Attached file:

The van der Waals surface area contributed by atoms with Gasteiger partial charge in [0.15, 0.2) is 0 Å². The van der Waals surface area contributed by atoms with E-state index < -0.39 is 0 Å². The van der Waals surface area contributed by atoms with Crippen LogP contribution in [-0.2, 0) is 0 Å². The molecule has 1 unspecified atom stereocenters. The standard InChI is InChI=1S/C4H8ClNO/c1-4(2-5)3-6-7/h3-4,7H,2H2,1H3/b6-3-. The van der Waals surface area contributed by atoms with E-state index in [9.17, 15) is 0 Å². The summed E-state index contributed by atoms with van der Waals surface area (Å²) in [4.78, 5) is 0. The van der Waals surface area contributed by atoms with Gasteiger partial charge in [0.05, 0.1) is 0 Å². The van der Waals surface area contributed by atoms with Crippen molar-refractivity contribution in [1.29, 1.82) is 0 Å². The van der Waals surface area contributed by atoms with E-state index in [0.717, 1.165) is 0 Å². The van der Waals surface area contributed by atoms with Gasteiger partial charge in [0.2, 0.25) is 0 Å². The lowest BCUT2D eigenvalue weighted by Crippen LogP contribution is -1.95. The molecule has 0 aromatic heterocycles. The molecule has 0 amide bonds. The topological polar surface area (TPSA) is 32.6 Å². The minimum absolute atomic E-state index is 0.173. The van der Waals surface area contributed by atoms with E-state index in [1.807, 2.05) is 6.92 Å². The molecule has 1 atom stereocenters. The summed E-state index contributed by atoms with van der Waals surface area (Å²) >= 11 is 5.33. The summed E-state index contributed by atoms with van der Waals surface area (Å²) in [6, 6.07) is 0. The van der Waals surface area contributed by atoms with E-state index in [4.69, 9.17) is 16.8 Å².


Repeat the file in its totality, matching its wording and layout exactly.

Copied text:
The van der Waals surface area contributed by atoms with Gasteiger partial charge in [0.15, 0.2) is 0 Å². The van der Waals surface area contributed by atoms with E-state index < -0.39 is 0 Å². The van der Waals surface area contributed by atoms with Crippen LogP contribution in [-0.2, 0) is 0 Å². The molecule has 1 unspecified atom stereocenters. The standard InChI is InChI=1S/C4H8ClNO/c1-4(2-5)3-6-7/h3-4,7H,2H2,1H3/b6-3-. The van der Waals surface area contributed by atoms with E-state index in [9.17, 15) is 0 Å². The summed E-state index contributed by atoms with van der Waals surface area (Å²) in [4.78, 5) is 0. The van der Waals surface area contributed by atoms with Gasteiger partial charge in [0.05, 0.1) is 0 Å². The van der Waals surface area contributed by atoms with Crippen molar-refractivity contribution in [1.29, 1.82) is 0 Å². The van der Waals surface area contributed by atoms with E-state index in [0.717, 1.165) is 0 Å². The van der Waals surface area contributed by atoms with Gasteiger partial charge in [0.2, 0.25) is 0 Å². The lowest BCUT2D eigenvalue weighted by Crippen LogP contribution is -1.95. The molecule has 0 aromatic heterocycles. The molecule has 0 amide bonds. The topological polar surface area (TPSA) is 32.6 Å². The minimum absolute atomic E-state index is 0.173. The van der Waals surface area contributed by atoms with E-state index in [1.807, 2.05) is 6.92 Å². The molecule has 1 atom stereocenters. The summed E-state index contributed by atoms with van der Waals surface area (Å²) >= 11 is 5.33. The summed E-state index contributed by atoms with van der Waals surface area (Å²) in [6, 6.07) is 0. The van der Waals surface area contributed by atoms with E-state index in [4.69, 9.17) is 16.8 Å².